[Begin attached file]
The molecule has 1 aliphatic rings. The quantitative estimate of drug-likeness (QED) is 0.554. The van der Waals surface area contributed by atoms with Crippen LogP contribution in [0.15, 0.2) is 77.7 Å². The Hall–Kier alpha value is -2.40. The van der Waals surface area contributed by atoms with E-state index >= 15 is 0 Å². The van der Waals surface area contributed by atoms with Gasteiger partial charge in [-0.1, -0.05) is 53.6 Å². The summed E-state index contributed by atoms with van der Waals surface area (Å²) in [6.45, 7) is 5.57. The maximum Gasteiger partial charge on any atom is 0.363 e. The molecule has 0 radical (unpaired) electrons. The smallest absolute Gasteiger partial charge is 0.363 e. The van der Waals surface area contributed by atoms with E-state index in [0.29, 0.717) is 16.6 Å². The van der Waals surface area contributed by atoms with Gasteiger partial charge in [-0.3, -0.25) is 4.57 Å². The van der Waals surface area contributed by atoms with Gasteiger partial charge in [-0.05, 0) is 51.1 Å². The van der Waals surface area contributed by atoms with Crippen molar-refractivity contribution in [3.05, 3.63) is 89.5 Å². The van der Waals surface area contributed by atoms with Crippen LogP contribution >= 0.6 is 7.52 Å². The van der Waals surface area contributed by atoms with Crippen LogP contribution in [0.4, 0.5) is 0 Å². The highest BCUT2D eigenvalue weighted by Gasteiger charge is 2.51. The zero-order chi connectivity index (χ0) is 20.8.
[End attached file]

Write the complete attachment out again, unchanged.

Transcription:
The molecule has 1 aliphatic rings. The quantitative estimate of drug-likeness (QED) is 0.554. The van der Waals surface area contributed by atoms with Crippen LogP contribution in [0.15, 0.2) is 77.7 Å². The Hall–Kier alpha value is -2.40. The van der Waals surface area contributed by atoms with E-state index >= 15 is 0 Å². The van der Waals surface area contributed by atoms with Gasteiger partial charge in [-0.1, -0.05) is 53.6 Å². The summed E-state index contributed by atoms with van der Waals surface area (Å²) in [6.45, 7) is 5.57. The maximum Gasteiger partial charge on any atom is 0.363 e. The molecule has 0 radical (unpaired) electrons. The smallest absolute Gasteiger partial charge is 0.363 e. The van der Waals surface area contributed by atoms with E-state index in [0.29, 0.717) is 16.6 Å². The van der Waals surface area contributed by atoms with Gasteiger partial charge in [-0.3, -0.25) is 4.57 Å². The van der Waals surface area contributed by atoms with Gasteiger partial charge in [-0.05, 0) is 51.1 Å². The van der Waals surface area contributed by atoms with Crippen molar-refractivity contribution in [3.05, 3.63) is 89.5 Å². The van der Waals surface area contributed by atoms with Crippen LogP contribution >= 0.6 is 7.52 Å². The van der Waals surface area contributed by atoms with Crippen LogP contribution in [0.4, 0.5) is 0 Å². The highest BCUT2D eigenvalue weighted by Gasteiger charge is 2.51. The zero-order chi connectivity index (χ0) is 20.8.